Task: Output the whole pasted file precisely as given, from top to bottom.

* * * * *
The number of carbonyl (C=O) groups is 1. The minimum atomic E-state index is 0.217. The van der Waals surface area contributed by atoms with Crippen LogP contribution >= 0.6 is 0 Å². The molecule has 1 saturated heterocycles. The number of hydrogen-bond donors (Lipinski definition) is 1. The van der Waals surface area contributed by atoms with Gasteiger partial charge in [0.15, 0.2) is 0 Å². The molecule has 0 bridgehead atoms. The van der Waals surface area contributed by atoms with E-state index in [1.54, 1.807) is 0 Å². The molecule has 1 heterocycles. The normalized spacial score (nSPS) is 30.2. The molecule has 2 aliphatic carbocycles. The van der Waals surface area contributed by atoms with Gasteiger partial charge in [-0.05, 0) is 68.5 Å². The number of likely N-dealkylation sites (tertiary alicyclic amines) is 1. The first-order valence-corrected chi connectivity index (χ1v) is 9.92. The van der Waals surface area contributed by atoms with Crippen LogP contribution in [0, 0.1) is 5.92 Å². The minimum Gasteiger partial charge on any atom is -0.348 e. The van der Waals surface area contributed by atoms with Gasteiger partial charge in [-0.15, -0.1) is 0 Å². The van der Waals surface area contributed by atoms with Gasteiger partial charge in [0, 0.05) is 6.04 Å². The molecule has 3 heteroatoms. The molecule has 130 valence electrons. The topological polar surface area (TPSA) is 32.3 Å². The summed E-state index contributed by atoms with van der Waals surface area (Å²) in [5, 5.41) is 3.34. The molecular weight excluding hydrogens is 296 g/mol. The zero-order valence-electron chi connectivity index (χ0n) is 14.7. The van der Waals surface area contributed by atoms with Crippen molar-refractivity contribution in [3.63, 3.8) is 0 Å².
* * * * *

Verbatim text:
The number of carbonyl (C=O) groups is 1. The minimum atomic E-state index is 0.217. The van der Waals surface area contributed by atoms with Crippen LogP contribution >= 0.6 is 0 Å². The molecule has 1 saturated heterocycles. The number of hydrogen-bond donors (Lipinski definition) is 1. The van der Waals surface area contributed by atoms with Gasteiger partial charge in [0.15, 0.2) is 0 Å². The molecule has 0 bridgehead atoms. The van der Waals surface area contributed by atoms with E-state index in [1.54, 1.807) is 0 Å². The molecule has 1 heterocycles. The normalized spacial score (nSPS) is 30.2. The molecule has 2 aliphatic carbocycles. The van der Waals surface area contributed by atoms with Gasteiger partial charge in [-0.05, 0) is 68.5 Å². The number of likely N-dealkylation sites (tertiary alicyclic amines) is 1. The first-order valence-corrected chi connectivity index (χ1v) is 9.92. The van der Waals surface area contributed by atoms with Crippen LogP contribution in [0, 0.1) is 5.92 Å². The minimum Gasteiger partial charge on any atom is -0.348 e. The van der Waals surface area contributed by atoms with Gasteiger partial charge in [-0.15, -0.1) is 0 Å². The van der Waals surface area contributed by atoms with Gasteiger partial charge in [0, 0.05) is 6.04 Å². The molecule has 3 heteroatoms. The molecule has 130 valence electrons. The topological polar surface area (TPSA) is 32.3 Å². The summed E-state index contributed by atoms with van der Waals surface area (Å²) in [5, 5.41) is 3.34. The molecular weight excluding hydrogens is 296 g/mol. The zero-order valence-electron chi connectivity index (χ0n) is 14.7. The van der Waals surface area contributed by atoms with Crippen molar-refractivity contribution in [3.63, 3.8) is 0 Å².